Perhaps I should have known this but only discovered it today: some twenty-nine of Lord Byron's poems were originally written not as poetry to be read or recited but as lyrics to be sung.
Byron wrote “She walks in beauty, like the night,” and “The Destruction of Sennacherib,” as lyrics to go with music composed by his friend, Isaac Nathan. Nathan was not only a composer, but a Jewish composer, which made both Byron's collaboration with him noteworthy and, at the time, scandalous. The collection, first offered in 1815, sold out immediately. Pirated editions, cashing in on the collection’s popularity, also sold out. And Byron and Nathan collaborated on an expanded version, published the following year.
The music does, indeed, give a different kind of power to the poems. Byron wrote “She walks in beauty,” on seeing his cousin’s new wife at an evening event, wearing the black of mourning, looking beautiful and virtuous; Nathan matched that with a melody for “Lekha Dodi,” which envisions the Sabbath, arriving at evening, as a virtuous bride. Byron wrote “Oh Snatch’d Away in Beauty’s Bloom,” a mournful poem about the futility of mourning, which Nathan set to a meditative melody. “The Destruction of Sennacherib,” Byron’s dramatic retelling of 2 Kings 32-37, the miraculous plague that foils an invasion of Judah, pairs with Nathan’s dramatic music, reminiscent of Schubert’s uncanny “Erlking,” also written in 1815.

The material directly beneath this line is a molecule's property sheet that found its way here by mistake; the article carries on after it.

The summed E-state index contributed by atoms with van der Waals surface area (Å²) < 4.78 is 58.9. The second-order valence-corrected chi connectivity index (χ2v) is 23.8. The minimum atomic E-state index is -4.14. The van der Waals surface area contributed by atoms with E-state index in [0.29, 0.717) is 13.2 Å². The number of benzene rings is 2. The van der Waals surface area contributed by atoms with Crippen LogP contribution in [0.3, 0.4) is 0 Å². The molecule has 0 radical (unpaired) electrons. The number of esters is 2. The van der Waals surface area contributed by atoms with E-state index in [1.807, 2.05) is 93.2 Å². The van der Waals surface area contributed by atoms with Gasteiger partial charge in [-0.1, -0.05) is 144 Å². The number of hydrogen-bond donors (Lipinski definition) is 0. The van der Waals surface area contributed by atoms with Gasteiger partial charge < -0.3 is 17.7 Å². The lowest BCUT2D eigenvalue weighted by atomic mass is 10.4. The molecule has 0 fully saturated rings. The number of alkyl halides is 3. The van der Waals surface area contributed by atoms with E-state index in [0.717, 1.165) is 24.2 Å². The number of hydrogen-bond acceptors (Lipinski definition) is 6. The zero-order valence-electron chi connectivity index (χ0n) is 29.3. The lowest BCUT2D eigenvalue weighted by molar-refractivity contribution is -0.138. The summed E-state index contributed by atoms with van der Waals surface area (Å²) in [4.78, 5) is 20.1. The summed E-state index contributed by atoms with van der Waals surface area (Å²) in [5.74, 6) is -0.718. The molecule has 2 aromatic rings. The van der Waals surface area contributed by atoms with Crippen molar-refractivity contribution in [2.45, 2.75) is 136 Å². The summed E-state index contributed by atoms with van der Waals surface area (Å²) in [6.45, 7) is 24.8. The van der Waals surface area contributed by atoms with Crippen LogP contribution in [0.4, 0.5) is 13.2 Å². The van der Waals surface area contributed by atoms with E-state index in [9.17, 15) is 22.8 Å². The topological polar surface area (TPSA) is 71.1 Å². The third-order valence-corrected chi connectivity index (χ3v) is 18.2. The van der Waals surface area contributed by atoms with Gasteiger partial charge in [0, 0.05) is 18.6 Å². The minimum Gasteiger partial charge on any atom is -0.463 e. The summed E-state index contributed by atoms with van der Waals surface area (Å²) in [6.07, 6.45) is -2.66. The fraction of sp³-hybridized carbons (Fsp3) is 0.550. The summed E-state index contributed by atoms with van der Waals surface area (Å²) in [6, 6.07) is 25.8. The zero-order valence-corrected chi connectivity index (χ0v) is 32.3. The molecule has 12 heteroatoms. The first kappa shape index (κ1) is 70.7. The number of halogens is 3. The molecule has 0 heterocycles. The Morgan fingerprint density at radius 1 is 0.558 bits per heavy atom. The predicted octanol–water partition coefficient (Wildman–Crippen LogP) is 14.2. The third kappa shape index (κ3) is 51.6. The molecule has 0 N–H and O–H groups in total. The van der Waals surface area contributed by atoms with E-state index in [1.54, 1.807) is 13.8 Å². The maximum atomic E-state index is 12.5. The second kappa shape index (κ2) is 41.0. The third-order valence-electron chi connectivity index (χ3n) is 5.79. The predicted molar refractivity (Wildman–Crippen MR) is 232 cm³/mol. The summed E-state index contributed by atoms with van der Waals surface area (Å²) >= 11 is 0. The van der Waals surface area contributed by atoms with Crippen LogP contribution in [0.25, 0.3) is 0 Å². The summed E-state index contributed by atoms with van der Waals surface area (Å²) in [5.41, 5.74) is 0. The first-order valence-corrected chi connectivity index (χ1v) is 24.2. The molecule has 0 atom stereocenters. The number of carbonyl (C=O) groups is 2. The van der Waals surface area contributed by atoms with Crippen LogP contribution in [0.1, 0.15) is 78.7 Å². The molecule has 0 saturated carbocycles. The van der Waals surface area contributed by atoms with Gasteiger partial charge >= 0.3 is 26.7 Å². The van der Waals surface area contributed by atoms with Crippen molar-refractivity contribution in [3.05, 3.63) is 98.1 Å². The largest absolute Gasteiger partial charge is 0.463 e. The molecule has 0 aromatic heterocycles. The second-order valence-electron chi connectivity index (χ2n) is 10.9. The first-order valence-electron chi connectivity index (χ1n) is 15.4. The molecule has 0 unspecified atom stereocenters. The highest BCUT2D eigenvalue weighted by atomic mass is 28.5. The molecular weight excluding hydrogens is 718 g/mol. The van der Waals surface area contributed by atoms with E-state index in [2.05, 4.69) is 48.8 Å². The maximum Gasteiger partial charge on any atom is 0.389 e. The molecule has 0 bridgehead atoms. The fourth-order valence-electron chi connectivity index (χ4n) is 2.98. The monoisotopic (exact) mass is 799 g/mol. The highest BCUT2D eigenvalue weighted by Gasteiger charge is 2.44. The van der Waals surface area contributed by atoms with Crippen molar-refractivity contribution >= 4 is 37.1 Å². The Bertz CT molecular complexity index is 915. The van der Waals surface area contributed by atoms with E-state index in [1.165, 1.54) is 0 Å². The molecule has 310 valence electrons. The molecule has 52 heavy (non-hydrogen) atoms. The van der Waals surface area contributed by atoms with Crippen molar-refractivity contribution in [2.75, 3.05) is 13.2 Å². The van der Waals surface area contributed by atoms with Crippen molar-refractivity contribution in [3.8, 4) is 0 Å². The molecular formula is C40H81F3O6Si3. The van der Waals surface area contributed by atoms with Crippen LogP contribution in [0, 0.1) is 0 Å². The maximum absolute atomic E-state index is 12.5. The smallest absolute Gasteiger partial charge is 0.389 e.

But then if it sounds so good, why did Nathan’s music disappear so completely? The paper sourced here claims anti-Semitism. Perhaps.